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Felix Anudike-Uzomah discusses progress learning Chiefs’ defense

After a slow start, Kansas City’s rookie pass rusher appears to be coming on strong as camp moves along.

Kansas City Chiefs Training Camp Photo by Jamie Squire/Getty Images

One of the early concerns from the Kansas City Chiefs training camp from Missouri Western State University in St. Joseph had been the lack of quality practice reps for defensive end Felix Anudike-Uzomah — drafted with the final first-round selection of this year’s NFL Draft.

The rookie appeared to turn a corner on Sunday, working heavily on the second-team defense.

Speaking after Monday’s practice, Anudike-Uzomah explained why he may not have seen as much early action as fans would prefer.

“It’s a day-to-day process,” he explained. “At the same time, I’m learning every day [and] trying to get better every day as I go. At the end of the day, it’s a big process. I’m just learning the playbook and technique-wise.”

NFL Combine Photo by Justin Casterline/Getty Images

Adjusting to one’s first NFL training camp is difficult enough, but Anudike-Uzomah has a more difficult acclimation than most first-year players. The former Kansas State Wildcat was limited for most of the offseason program and organized team activities (OTAs) while recovering from thumb surgery.

“It affected me quite a bit,” Anudike-Uzomah confirmed of the injury. “I’m not going to lie. A lot of the rookies obviously had [an opportunity] to learn technique and going to play full speed. And I had to jump back because of my injury. Now I’m in here — now I’m in training camp. Training camp’s a great time to get your footwork down — get everything down — to be ready for the preseason and season.”

Chiefs defensive coordinator Steve Spagnuolo also spoke on Monday. He stated that he and defensive line coach Joe Cullen are happy with what they see from the young pass rusher — now that he’s actually on the field.

“I think Felix is climbing,” Spagnuolo observed. “We all know he didn’t do anything in the offseason here — and that set him back. I thought he was a little rusty and struggled early. But Joe and I both [think] — if you watch one-on-ones or if you watch the team periods — he’s flashing now, which is a good thing.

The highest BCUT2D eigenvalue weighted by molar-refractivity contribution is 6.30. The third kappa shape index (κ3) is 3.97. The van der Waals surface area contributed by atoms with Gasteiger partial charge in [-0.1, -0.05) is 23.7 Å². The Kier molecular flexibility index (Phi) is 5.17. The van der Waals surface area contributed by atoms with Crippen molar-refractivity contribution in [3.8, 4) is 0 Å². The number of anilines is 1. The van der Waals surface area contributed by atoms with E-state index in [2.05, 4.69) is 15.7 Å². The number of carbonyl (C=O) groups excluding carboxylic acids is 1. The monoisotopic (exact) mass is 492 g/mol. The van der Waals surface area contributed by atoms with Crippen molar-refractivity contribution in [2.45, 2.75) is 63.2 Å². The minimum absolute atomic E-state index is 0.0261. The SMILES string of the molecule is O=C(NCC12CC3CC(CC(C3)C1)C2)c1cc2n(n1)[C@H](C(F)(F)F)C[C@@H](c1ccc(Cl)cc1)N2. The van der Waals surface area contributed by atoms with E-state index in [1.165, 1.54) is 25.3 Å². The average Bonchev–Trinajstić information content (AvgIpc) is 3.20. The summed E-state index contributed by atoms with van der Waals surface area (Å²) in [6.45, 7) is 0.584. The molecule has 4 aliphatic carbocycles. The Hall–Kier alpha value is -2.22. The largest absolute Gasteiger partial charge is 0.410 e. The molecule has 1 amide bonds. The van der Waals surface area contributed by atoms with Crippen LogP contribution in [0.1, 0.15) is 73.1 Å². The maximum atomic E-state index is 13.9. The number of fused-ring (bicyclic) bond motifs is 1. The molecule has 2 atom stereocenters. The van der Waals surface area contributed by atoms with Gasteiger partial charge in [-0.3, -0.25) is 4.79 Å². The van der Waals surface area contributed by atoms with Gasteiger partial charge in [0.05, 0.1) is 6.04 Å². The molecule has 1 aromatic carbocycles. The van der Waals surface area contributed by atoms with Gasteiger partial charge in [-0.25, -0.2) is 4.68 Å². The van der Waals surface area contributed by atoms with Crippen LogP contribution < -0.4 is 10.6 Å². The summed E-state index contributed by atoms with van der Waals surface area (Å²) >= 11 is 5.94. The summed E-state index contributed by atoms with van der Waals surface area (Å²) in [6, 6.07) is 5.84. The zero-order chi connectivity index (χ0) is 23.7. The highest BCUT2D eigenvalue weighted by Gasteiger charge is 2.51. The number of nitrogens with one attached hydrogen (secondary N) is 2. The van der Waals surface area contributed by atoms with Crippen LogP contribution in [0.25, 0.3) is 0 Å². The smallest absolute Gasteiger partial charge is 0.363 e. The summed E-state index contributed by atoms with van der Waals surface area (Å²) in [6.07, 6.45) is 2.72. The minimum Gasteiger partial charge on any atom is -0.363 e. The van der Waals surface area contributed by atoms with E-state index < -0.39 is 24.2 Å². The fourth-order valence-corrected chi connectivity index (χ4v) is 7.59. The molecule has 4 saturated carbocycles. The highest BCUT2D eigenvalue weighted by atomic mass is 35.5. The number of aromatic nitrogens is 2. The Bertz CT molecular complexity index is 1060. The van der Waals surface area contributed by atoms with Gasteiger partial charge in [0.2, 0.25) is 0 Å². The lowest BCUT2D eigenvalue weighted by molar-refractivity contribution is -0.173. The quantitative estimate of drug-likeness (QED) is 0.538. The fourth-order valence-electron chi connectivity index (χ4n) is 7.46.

“There’s still the learning curve, but I think he’s doing pretty good right now.”

Anudike-Uzomah was humble in reacting to Spagnuolo’s remarks.

“I agree that I’m learning every day,” he stated. “I’m learning exactly what the coaches have in store just to learn technique-wise. I thank him for saying that. At the end of the day, I’m still learning. For me, I’m still not there yet — and I’ve got some learning to do.”

Every first-round draft selection feels pressure. Few would blame the Kansas City-raised Anudike-Uzomah for feeling even more than usual as he suits up for his hometown team. He is content to simply take the best approach for himself.

“I’m just blocking that out,” Anudike-Uzomah said of rookie expectations. “At the end of the day, I’m just drafted here to play. I’m drafted here to learn, play, and learn the defense.”

Learning involves both the physical and mental adjustments to the league.

COLLEGE FOOTBALL: OCT 22 Kansas State at TCU Photo by Matthew Visinsky/Icon Sportswire via Getty Images

“It’s a bit of both,” he noted. “Obviously, coming from college, you’re not met with the same competition as people in the NFL because they are the people that’s the best of the best. Mental-wise, there’s a lot more things to learn jumping from Kansas State to here technique-wise.

“Plus, I was in a 3-4 [formation] — and now we’re in a four-down [linemen] defense. And I’m dropping back too. There’s a lot of stuff I’ve got to learn.”

The selection of Anudike-Uzomah marked consecutive years the Chiefs used first-round selections on pass rushers. While his new teammate George Karlaftis had a successful rookie year with most standards, teammates jokingly panned him for his unimpressive sack celebrations.

This year’s rookie defensive end appears set on avoiding such mockery — though his celebratory plans remain shrouded in mystery.

“I will,” Anudike-Uzomah responded when asked if he intended to have a sack dance.

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